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Improved Cookstoves and bio-charcoal

improved cookstove in Madagascar

The improved cookstove is built by hand, exclusively with locally available resources, that can be gathered in and around the community where people live. Nothing needs to be bought or brought in from the outside.

May be in these strange COVID-19 times a movie documenting our work in Madagascar, now finally available with English subtitles as well, might provide a welcome insight into a rural village in October 2019. But that you can seeour improved cookstoves in action if you click on the ARTE in English documentary Madagascar: fighting poverty.

Building an improved cookstove is taught in hands-on workshops in the community. They bring people together for a common goal: Learn how to make your own cookstove, and also ‘hang out’ and have fun in the process. Building improved cookstoves and building community.

But that’s not all. In keeping with the Zahana’s philosophy, we address more than just a single issue, in this case an improved cookstove, at the same time.

Three major elements cross fertilize each other in this big plan:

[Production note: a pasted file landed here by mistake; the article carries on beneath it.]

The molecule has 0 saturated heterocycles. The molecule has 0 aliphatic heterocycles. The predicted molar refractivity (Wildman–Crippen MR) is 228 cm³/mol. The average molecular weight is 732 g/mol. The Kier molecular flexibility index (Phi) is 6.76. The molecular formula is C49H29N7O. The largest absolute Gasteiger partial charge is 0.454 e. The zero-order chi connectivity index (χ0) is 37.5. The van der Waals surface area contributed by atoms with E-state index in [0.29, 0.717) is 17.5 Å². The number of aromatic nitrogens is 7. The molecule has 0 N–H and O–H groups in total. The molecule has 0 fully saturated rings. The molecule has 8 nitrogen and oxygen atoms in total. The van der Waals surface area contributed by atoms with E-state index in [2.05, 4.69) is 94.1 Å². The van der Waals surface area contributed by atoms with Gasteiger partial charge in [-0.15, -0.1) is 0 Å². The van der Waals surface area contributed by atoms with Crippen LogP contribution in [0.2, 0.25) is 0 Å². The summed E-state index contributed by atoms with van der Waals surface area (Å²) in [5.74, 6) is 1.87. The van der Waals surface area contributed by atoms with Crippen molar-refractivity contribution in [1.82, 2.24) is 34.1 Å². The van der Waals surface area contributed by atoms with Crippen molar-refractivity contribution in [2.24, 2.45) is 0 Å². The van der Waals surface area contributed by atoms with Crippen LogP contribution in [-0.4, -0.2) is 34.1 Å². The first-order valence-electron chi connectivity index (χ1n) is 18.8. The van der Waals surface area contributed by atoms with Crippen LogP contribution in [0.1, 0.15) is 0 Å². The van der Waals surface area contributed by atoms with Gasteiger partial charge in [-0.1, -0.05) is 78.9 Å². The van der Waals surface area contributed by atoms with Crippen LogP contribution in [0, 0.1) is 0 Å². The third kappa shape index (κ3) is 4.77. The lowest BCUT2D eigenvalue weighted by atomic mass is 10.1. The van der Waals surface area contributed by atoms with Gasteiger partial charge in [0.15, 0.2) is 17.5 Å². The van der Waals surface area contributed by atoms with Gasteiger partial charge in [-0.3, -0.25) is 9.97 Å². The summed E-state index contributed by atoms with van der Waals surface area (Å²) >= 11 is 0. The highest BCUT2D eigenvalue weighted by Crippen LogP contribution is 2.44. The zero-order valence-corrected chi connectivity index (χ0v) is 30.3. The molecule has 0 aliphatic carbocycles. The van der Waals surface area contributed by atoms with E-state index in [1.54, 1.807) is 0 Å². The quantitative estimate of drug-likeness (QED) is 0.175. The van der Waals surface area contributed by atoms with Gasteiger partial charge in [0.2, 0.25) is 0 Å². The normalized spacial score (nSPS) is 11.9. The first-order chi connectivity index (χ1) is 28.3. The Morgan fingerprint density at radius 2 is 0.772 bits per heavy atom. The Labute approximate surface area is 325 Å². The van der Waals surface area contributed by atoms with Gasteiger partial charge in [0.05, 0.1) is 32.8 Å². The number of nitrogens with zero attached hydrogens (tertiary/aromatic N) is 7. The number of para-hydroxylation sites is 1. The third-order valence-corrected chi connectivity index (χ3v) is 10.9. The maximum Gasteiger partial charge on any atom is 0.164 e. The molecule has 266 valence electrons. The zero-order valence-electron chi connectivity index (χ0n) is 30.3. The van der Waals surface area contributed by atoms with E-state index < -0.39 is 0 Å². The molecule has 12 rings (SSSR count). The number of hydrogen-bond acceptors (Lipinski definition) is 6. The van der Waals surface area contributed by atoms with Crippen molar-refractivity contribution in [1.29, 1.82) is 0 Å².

1. Build improved cookstoves for every household.
  2. Teach techniques to produce bio-charcoal from sources other than wood, further reducing the need for firewood.
  3. Participants in the workshop need to commit to personally plant trees, or on a larger level, participate in our reforestation efforts.

The challenge:

The majority of kitchens in Madagascar, rural areas and cities alike, use cookstoves to prepare their meals. Traditionally they use firewood, in urban areas charcoal. With a rapidly growing population, the immense need for firewood and/or charcoal is a major contributing factor to deforestation. Indoor air pollution from open cooking fires is a public health threat, especially for children and women. Charcoal burns almost smoke free and alternative carbon sources to wood are urgently needed.

Improved cookstove as game changer

The biggest immediately noticeable impact: that improved cookstoves reduces the need for biomass to be burned by 50 to 75%. The Ingenious idea behind improve cookstoves is: due to it efficient construction food can be prepared by using twigs, or dried corn stalks, reeds, or other agricultural dry ‘waste’.  Even if people continue to use firewood, they also need up to 75% less. Or in other words they can cook four times more with the same amount of wood.

Impoved cookstove in Madagascar in action

Our immediate goal

Every household should build two or three improve cookstoves. Most people in rural Madagascar use at least two or three cookstoves in their kitchens. One to cook rice, and the other one to cook a soup (lauka) that is traditionally eaten with the rice.  The third one could be used to cook something else, if they are lucky enough, to have something else to cook. Sweet potatoes or cassava come to mind. Or in rare occasions, fish, chicken or meat. Probably even the most stubborn person, resistant to change, will understand, that saving up to 75% of the fuel required to cook is a good idea.

Old cookstove traditionally used in Madagascar